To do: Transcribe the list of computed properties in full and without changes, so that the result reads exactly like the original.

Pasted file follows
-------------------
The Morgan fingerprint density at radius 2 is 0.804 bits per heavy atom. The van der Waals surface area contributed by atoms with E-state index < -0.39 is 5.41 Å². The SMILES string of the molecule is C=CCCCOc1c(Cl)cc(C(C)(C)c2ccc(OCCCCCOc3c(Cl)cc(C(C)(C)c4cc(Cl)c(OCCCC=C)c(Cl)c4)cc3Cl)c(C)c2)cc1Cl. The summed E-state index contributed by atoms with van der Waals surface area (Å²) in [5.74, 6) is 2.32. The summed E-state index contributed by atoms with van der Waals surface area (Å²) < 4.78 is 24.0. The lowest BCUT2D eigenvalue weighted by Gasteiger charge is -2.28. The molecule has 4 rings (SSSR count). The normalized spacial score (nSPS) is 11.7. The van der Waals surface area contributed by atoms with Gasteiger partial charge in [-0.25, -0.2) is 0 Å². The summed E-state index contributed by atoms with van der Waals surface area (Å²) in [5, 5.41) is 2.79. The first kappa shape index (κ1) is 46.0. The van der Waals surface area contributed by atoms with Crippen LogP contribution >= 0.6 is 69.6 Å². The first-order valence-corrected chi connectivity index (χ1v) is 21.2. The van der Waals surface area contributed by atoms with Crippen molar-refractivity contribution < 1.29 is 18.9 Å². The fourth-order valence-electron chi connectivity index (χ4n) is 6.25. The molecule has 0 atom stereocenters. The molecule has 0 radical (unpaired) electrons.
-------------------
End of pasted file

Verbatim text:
The Morgan fingerprint density at radius 2 is 0.804 bits per heavy atom. The van der Waals surface area contributed by atoms with E-state index < -0.39 is 5.41 Å². The SMILES string of the molecule is C=CCCCOc1c(Cl)cc(C(C)(C)c2ccc(OCCCCCOc3c(Cl)cc(C(C)(C)c4cc(Cl)c(OCCCC=C)c(Cl)c4)cc3Cl)c(C)c2)cc1Cl. The summed E-state index contributed by atoms with van der Waals surface area (Å²) in [5.74, 6) is 2.32. The summed E-state index contributed by atoms with van der Waals surface area (Å²) < 4.78 is 24.0. The lowest BCUT2D eigenvalue weighted by Gasteiger charge is -2.28. The molecule has 4 rings (SSSR count). The normalized spacial score (nSPS) is 11.7. The van der Waals surface area contributed by atoms with Gasteiger partial charge in [-0.25, -0.2) is 0 Å². The summed E-state index contributed by atoms with van der Waals surface area (Å²) in [5, 5.41) is 2.79. The first kappa shape index (κ1) is 46.0. The van der Waals surface area contributed by atoms with Crippen LogP contribution >= 0.6 is 69.6 Å². The first-order valence-corrected chi connectivity index (χ1v) is 21.2. The van der Waals surface area contributed by atoms with Crippen molar-refractivity contribution < 1.29 is 18.9 Å². The fourth-order valence-electron chi connectivity index (χ4n) is 6.25. The molecule has 0 atom stereocenters. The molecule has 0 radical (unpaired) electrons.